Commentary: Money can't buy security

The government must do much more to ensure the security of its information infrastructure--but just spending more isn't the answer.

3 min read
By John Pescatore, Gartner Analyst

A report on information-technology security by the U.S. Office of Management and Budget reveals weaknesses in every important area of most government agencies' approach to information security. The government must do much more to ensure the security of its information infrastructure--but just spending more isn't the answer.

On Feb. 13, 2002, the OMB released its first-ever evaluation of federal information security. The report, based on data submitted by 24 government agencies, concluded that "many agencies have significant deficiencies in every important area of security." OMB identified six areas of weakness:

 Lack of senior management attention.
 Lack of security education and awareness.
 Inadequate performance measurement.
 Failure to integrate security into capital planning and investment control.
 Poor security practices by outside contractors.
 Inadequate detection and reporting of vulnerabilities.

Significantly, the report found no correlation between the percentage of spending on security and the quality of security.

Gartner predicted that the average Fortune 1000 enterprise would spend 3.3 percent of its IT budget on security in 2001. The OMB report shows that the average government agency spent closer to 6 percent--and achieved abysmal results. This finding confirms Gartner CEO Michael Fleisher's recent statement that "the answer (to enterprise security) isn't simply to spend more. Successful companies won't necessarily be the ones that spend the most."

To be sure, many government agencies should increase spending in certain areas, including external security audits, the use of smart cards and awareness training.

However, as its first priority, the government should find ways to allocate the current level of funding more efficiently. To achieve this goal, Gartner recommends the appointment of a federal chief information security officer (CISO) responsible for the following:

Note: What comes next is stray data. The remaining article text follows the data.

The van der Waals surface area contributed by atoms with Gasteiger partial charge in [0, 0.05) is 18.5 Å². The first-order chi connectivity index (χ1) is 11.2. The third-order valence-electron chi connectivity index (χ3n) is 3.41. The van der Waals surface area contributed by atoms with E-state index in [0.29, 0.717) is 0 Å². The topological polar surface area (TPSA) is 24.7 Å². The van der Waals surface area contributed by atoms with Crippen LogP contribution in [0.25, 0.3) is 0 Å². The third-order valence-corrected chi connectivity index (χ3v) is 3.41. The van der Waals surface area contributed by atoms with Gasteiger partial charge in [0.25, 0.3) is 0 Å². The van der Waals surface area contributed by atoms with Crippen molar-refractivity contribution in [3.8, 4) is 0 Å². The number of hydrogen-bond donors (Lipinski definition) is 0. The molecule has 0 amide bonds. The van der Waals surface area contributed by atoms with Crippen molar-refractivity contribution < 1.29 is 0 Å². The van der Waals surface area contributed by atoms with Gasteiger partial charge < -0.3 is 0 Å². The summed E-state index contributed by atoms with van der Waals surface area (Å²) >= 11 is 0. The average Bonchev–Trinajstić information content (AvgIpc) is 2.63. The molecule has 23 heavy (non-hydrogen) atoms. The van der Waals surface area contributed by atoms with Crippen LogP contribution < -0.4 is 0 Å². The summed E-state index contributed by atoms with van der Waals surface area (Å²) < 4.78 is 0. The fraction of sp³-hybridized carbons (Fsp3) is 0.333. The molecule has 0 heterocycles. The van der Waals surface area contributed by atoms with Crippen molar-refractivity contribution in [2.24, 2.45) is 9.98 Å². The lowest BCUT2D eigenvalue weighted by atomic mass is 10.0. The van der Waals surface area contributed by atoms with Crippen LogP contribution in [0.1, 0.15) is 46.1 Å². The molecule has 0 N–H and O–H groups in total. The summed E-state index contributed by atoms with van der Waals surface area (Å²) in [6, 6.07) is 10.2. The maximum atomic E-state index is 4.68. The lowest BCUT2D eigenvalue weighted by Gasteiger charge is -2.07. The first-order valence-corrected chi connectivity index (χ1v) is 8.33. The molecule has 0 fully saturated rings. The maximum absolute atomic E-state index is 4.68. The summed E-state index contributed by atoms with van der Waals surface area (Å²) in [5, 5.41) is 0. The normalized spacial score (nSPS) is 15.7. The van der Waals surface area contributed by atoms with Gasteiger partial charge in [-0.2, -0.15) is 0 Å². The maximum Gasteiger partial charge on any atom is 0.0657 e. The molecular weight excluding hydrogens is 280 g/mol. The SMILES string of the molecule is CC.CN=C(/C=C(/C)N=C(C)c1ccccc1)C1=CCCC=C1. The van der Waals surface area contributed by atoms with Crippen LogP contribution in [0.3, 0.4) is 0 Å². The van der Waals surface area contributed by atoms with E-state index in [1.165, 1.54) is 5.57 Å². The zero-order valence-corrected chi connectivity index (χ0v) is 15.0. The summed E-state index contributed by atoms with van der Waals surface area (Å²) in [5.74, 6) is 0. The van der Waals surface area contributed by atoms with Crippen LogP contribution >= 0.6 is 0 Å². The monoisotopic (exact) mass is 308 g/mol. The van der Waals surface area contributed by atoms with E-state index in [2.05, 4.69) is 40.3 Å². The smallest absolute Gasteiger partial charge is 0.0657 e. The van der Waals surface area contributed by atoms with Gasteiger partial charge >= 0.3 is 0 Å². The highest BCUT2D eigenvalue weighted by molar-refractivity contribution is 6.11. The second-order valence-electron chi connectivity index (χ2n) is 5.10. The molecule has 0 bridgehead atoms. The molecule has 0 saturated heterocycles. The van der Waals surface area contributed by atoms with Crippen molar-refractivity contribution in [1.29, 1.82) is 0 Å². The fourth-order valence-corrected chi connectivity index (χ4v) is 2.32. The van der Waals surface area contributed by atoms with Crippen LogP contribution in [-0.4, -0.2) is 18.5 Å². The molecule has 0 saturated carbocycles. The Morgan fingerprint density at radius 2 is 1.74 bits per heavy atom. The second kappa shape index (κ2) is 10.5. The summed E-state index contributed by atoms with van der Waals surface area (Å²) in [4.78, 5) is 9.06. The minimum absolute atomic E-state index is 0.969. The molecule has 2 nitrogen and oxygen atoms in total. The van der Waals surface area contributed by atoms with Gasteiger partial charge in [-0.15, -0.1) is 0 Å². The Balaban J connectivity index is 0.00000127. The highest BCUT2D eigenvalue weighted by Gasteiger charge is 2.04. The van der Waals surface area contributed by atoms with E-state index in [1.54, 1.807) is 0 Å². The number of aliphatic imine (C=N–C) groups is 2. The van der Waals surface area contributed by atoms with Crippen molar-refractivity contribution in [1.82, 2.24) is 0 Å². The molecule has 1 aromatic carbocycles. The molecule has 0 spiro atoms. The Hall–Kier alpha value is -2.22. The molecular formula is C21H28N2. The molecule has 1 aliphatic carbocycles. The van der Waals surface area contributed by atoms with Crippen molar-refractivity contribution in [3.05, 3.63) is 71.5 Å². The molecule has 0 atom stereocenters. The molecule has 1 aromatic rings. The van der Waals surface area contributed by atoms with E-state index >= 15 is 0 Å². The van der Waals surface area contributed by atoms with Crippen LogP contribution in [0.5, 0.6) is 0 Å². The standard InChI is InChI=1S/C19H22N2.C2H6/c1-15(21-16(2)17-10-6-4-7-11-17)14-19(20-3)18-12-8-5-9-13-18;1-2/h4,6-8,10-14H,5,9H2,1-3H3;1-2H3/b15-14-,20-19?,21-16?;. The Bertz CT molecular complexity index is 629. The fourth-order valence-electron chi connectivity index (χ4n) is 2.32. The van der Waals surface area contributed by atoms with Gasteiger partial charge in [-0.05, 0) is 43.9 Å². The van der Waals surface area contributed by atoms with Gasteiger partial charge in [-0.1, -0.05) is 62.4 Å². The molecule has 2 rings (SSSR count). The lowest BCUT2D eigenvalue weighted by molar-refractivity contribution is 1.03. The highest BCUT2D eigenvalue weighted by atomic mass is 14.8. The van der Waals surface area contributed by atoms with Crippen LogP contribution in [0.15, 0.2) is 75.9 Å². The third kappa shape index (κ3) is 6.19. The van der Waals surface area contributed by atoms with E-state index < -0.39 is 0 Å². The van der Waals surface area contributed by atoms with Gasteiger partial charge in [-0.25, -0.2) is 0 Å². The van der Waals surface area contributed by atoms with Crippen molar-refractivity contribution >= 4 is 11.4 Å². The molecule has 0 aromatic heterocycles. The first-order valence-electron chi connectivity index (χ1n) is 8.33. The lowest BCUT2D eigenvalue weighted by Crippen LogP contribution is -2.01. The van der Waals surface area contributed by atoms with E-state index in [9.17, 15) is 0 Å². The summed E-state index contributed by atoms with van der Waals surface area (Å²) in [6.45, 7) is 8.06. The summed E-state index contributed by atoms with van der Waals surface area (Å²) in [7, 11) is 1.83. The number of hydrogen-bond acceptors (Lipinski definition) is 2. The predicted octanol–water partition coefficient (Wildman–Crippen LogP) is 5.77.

Defining security standards and policies for all nonmilitary agencies.

 Working with the General Services Administration to create master indefinite-delivery, indefinite-quantity support contracts with a certified pool of commercial security consultancies and managed service providers for government agencies to use.

 Driving federal agencies to outsource most routine security tasks, such as the management and monitoring of firewalls, and antiviral and intrusion detection systems.

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Gartner also recommends the appointment of a CISO for each government agency or department who would be responsible for enforcing consistent departmentwide security policies and ensuring that security audits and penetration testing are performed by outside contractors.

Finally, Gartner recommends that the OMB intensify enforcement of its guidelines requiring all IT projects to include sufficient funding to build security into new IT systems rather than add it later--an approach that has already proved disastrous. Gartner's conclusion is that just as you can't "test" security into a product after it is built, you can't "spend" security into an organization without changing the way the organization approaches security.

(For a related commentary on security issues, see gartner.com.)

Entire contents, Copyright © 2002 Gartner, Inc. All rights reserved. The information contained herein represents Gartner's initial commentary and analysis and has been obtained from sources believed to be reliable. Positions taken are subject to change as more information becomes available and further analysis is undertaken. Gartner disclaims all warranties as to the accuracy, completeness or adequacy of the information. Gartner shall have no liability for errors, omissions or inadequacies in the information contained herein or for interpretations thereof.